LIGHTING AND HEALTH RESEARCH CENTER
Lighting to Transform SPED Classroom Environments By ALLISON THAYER
SETTING THE SCENE You are sitting in your chair attached to your desk, your elbow is sliding along the desktop as the weight of your chin pushes down on your hand, and your eyes begin to close. You are snapped back to attention when the teacher asks you for the answer to an unheard question. Ever been there? What is it about middle school classrooms that makes it so easy to nap? First, anyone who has lived with an adolescent knows that hormonal changes can lead to sassy attitudes. But did you know those changes also affect their sleep? Adolescents develop a natural tendency for later sleep onset and later wake times , which is why they get a bad rap for being night owls. On top of that, typical classroom lighting is static and generally too dim to create an alerting effect or provide the kind of daytime light stimulus that promotes earlier bedtimes and better sleep . The combination of these factors can lead to a vicious cycle of late nights and sleepy, unfocused school days.
AN ADDED CHALLENGE This effect can be even more exaggerated for students in special education (SPED) classrooms, as at least some of them can be placed on the autism spectrum. Autism spectrum disorder (ASD) comprises a range of challenges that can make day-to-day tasks most people take for granted more difficult. Students living with ASD experience difficulties with learning comprehension, social communication, and behavioral control, to name just a few. Those living with ASD can also have a heightened sensitivity to environmental stimuli such as loud noises, bright light, and even indiscernible flicker from lights. Overstimulation can cause sudden outbursts, frustration, maladaptive behavior, aggression, and lack of focus, which can be distressing and disruptive during structured class times. Classroom lighting often poses problems for these students, which they often perceive as being “too bright.” To create visually appropriate classroom environments, teachers have employed simple strategies like placing blue cloth over existing luminaires to adjust the light’s level and color to create a calming effect . Providing the ability to adjust lighting beyond ad hoc measures and a simple on/off switch is a great start for transforming the classroom into an environment better suited for learning. Innovations in lighting and control technologies provide a wealth of options for transforming otherwise static indoor spaces by dynamically layering light with different colors and variable illuminance levels throughout the day. But with a seemingly infinite palette of options, how do we choose what is best for educational applications, specifically in SPED classrooms?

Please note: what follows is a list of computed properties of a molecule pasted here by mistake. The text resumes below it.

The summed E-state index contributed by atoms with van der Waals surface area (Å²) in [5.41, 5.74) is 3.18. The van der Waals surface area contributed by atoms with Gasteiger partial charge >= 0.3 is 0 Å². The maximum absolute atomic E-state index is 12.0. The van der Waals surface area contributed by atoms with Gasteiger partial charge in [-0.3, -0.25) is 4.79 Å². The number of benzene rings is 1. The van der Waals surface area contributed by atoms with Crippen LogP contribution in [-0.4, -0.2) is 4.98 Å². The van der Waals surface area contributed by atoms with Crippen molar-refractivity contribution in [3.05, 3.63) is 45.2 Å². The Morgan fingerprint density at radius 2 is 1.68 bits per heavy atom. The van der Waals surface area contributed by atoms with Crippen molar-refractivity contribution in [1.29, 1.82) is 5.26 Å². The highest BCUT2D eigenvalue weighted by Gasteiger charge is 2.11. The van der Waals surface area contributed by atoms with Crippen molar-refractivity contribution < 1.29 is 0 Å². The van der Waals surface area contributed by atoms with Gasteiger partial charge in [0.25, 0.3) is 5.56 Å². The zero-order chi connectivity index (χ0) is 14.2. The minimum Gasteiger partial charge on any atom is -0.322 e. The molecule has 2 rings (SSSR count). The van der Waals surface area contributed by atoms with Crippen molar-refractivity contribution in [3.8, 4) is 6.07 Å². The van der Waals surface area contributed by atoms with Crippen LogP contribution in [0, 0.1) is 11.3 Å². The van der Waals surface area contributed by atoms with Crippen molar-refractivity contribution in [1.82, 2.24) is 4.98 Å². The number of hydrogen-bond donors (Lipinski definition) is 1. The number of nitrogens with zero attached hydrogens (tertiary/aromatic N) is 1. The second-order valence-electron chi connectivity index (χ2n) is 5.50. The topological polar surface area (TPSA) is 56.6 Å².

INVESTIGATING A SOLUTION To address this question, researchers from the Mount Sinai Light
and Health Research Center (LHRC) worked with Mosaic Architects to design and install new lighting and control systems in two middle school SPED classrooms in a suburban school district. Because the classrooms were designed to serve different functions, the lighting schemes were designed to fit each application. We conducted a pilot study to determine subjective effects of the new “active” lighting compared to baseline lighting settings, similar to those found in typical classrooms.
GOALS OF THE STUDY •
Create an environment for the students/teachers that promotes focus on learning while minimizing overstimulation from light
Provide a layer of blue light to evoke a calm environment while simultaneously enhancing daytime circadian stimulus—and thereby promote better sleep at night—without the need for bright light
Provide layers of light with preset scenes/schedules and easyto-use controls for the teachers
RESULTS CLASSROOM 1
Students in this classroom have developmental and cognitive disabilities that include Down syndrome, multiple disabilities, and hearing and visual challenges. The classroom is used all day, alternating between instruction and break times.
(Baseline and active conditions, activated for 2 weeks each)
Baseline (week 1-2): Static scene, simulating typical classroom lighting Active (week 3-4): Toggle between a Classwork scene active during structured learning time and the Calm scene, active during break times. There is a subtle 5-minute transition between scenes.